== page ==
translate these addresses manually so far via the whois service. So you
definitely helped me a lot, but I keep interested in a complementary
whois solution.

kind regards, Gerrit

Gerrit Muller wrote:
I am migrating a website from a UNIX based machine to an Windows
machine. In the logfiles I got from the old machine I mostly got
domain names and sometimes only IP addresses. The Windows machine
seems to produce only IP addresses.

Somehow I cannot find a windows solution to translate an IP address
back into a domain-name. Searching with Google shows that more people
have been wrestling with this problem.

I did find working whois scripts, but unfortunately:


[snip]

Part of your problem is looking for the wrong thing. You are looking
for the capability provided by "domain name servers" (DNSes), not
"whois" servers. But Thomas has just given you the solution...

-Peter

--
Gaudi systems architecting:
<http://www.extra.research.philips.com/natlab/sysarch/>
Jul 19 '05 #4

P: n/a
Gerrit Muller wrote:
thanks for your suggestion. I did indeed look broader than whois, and
reverse DNS maybe a better description. Unfortunately I did try the
socket.gethostbyaddr("194.109.137.226"), but the result was a
disappointing "host not found", both at home on an XP machine as well as
at work on a NT machine. Your comments stimulated me too experiment with
this apporach, and I discovered that unresolved IP addresses in my old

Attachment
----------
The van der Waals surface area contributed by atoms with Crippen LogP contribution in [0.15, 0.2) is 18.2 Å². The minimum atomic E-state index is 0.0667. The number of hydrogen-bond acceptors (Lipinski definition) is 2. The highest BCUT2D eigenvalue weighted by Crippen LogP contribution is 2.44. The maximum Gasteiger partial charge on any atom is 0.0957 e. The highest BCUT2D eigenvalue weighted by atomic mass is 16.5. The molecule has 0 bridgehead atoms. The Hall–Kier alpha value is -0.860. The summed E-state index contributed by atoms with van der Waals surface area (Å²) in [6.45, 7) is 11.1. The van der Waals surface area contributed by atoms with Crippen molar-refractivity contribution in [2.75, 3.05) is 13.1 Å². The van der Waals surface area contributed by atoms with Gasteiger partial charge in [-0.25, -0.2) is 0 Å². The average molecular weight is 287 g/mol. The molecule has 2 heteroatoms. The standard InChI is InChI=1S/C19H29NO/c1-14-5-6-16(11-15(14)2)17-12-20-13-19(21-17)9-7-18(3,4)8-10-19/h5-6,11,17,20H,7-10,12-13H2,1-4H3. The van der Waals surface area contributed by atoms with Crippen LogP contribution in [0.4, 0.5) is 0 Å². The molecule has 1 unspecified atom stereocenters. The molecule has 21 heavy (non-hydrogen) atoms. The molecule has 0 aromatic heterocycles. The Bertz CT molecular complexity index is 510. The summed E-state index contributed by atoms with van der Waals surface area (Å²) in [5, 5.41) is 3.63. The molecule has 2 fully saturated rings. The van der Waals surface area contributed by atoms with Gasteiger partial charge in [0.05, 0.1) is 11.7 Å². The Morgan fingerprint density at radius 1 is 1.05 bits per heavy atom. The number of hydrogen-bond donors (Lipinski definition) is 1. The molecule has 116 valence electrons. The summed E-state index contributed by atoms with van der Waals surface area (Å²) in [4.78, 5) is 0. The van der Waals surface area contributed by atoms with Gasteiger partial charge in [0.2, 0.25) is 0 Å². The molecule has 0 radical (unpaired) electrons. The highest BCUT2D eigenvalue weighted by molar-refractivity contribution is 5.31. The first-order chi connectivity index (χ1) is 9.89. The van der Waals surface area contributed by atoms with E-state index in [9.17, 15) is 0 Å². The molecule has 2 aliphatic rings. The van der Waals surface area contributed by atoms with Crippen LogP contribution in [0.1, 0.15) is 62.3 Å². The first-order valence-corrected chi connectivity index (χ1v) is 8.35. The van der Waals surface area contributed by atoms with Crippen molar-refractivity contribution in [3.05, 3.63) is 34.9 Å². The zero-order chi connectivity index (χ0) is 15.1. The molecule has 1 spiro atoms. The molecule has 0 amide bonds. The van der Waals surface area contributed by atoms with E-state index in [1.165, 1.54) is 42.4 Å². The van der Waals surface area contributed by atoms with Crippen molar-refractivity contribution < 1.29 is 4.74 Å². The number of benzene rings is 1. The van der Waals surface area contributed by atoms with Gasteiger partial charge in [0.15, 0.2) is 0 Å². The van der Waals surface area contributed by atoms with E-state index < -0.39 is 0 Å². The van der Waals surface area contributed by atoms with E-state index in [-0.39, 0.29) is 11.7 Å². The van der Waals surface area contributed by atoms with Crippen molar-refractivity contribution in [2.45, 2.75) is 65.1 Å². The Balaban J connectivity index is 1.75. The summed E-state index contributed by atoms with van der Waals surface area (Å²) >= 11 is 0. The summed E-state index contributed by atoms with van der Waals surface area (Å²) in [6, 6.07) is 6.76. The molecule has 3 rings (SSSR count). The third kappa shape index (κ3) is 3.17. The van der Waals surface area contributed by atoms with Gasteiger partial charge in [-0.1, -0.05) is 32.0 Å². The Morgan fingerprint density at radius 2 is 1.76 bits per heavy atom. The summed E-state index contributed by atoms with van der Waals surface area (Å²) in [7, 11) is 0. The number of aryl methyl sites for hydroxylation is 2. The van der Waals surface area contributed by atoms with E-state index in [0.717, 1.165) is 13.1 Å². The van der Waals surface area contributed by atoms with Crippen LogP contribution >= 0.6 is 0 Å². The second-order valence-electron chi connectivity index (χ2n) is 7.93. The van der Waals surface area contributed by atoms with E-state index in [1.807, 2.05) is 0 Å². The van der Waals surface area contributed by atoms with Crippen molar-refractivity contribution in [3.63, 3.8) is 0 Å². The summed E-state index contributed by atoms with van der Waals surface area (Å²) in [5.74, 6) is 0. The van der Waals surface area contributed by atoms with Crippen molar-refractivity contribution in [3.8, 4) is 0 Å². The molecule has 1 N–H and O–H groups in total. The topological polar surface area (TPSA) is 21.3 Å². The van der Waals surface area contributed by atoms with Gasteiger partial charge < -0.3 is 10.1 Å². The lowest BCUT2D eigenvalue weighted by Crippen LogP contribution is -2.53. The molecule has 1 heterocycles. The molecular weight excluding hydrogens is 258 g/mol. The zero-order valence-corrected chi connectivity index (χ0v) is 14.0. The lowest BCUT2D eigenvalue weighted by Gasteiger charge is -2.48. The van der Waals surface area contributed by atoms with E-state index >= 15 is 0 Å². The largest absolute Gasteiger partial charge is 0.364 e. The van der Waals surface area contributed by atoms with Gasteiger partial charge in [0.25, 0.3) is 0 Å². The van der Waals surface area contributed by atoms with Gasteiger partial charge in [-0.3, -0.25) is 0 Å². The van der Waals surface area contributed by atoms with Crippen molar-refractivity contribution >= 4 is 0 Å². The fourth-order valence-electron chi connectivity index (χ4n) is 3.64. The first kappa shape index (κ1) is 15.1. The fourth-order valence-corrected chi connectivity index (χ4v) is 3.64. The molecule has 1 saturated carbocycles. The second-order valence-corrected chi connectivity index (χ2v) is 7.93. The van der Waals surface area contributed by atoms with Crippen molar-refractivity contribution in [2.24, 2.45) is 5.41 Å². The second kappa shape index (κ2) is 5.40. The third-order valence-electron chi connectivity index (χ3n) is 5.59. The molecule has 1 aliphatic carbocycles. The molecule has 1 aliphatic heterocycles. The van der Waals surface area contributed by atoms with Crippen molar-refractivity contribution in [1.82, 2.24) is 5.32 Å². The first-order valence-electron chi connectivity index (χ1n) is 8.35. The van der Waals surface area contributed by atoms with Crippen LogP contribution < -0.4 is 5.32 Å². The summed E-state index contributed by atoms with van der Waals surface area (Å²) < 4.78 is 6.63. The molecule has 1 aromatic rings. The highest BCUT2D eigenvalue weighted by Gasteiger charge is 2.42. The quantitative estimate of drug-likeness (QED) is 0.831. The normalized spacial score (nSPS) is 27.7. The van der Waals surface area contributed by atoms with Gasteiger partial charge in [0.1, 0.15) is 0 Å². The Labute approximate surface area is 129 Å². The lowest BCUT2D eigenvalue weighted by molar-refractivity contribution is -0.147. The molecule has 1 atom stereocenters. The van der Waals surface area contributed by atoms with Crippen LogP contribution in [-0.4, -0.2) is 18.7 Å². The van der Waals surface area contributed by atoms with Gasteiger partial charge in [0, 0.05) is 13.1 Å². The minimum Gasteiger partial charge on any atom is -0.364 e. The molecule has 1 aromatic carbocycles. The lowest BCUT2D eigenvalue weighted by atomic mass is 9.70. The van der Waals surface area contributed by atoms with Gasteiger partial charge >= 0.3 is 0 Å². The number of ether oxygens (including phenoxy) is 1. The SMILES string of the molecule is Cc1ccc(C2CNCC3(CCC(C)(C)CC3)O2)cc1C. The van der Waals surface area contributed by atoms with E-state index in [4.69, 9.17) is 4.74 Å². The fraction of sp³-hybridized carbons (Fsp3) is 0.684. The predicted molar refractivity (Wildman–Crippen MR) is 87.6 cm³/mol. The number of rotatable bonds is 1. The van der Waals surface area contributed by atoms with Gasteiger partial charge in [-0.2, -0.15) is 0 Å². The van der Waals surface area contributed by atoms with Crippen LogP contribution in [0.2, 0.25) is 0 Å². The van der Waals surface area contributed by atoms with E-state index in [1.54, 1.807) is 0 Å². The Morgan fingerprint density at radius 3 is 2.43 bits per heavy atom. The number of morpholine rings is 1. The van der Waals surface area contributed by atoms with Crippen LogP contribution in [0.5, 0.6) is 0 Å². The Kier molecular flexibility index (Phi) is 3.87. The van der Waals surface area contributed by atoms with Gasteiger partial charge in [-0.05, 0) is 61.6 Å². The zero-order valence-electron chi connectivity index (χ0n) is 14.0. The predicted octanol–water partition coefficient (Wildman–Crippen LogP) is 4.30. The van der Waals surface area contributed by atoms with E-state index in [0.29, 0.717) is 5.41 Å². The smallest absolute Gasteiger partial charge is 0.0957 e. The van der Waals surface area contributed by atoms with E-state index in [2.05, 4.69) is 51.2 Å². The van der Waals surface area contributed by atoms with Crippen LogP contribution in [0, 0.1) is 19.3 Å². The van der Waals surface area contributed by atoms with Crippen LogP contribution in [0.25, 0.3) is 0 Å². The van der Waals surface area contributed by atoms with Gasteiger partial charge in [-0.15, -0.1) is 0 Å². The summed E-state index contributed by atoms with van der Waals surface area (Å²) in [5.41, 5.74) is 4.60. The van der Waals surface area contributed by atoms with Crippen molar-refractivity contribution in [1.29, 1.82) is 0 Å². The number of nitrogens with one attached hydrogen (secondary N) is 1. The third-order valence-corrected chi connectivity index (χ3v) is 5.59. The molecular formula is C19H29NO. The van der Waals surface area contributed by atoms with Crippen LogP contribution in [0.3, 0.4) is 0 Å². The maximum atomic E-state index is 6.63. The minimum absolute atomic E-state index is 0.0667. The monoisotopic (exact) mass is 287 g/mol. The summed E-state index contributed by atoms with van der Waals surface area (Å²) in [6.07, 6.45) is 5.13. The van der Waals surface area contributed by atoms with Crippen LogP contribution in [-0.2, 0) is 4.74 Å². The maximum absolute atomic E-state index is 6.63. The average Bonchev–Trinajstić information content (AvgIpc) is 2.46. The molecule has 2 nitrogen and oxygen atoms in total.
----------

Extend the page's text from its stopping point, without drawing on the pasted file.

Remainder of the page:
logfiles return "host not found". However many IP addresses in my new
logfile can be translated successfully! Apparantly there are IP
addresses that cannot be reversely resolved by the DNS servers. I did
translate these addresses manually so far via the whois service. So you
definitely helped me a lot, but I keep interested in a complementary
whois solution.


If the address doesn't get mapped to a name by a DNS server, I strongly
suspect you will get nowhere with whois, or much else. Not all IP
addresses have corresponding domain names: many are dynamic addresses
assigned on the fly to arbitrary customers of (for example) cable modem
service providers, and they're often not interested in providing any
reverse mapping for them. Some do (for example, mine is
pc-136-15.scpe.powergate.ca right now), but many don't...

I'm sure there's a way to identify the domain of the owner of a block of
addresses in which a given IP resides. I don't know what it is.

-Peter
Jul 19 '05 #5

P: n/a
Peter Hansen wrote:
If the address doesn't get mapped to a name by a DNS server, I strongly
suspect you will get nowhere with whois, or much else. Not all IP
addresses have corresponding domain names: many are dynamic addresses
assigned on the fly to arbitrary customers of (for example) cable modem
service providers, and they're often not interested in providing any
reverse mapping for them. Some do (for example, mine is
pc-136-15.scpe.powergate.ca right now), but many don't...

I'm sure there's a way to identify the domain of the owner of a block of
addresses in which a given IP resides. I don't know what it is.

-Peter

In 5 years of logging I did get about 23000 different domains that
accessed my site. For about 1000 IP address ranges I obtained the domain
name manually via whois, mostly via Geektools. Sometimes via more
specific whois servers, such as krnic. These 1000 domain names are a mix
of "real" domain names, for instance from companies, universities or
government, and service providers. It would be nice to automate this
action, although the manual approach is workable.

regards, Gerrit

--
Gaudi systems architecting:
<http://www.extra.research.philips.com/natlab/sysarch/>
Jul 19 '05 #6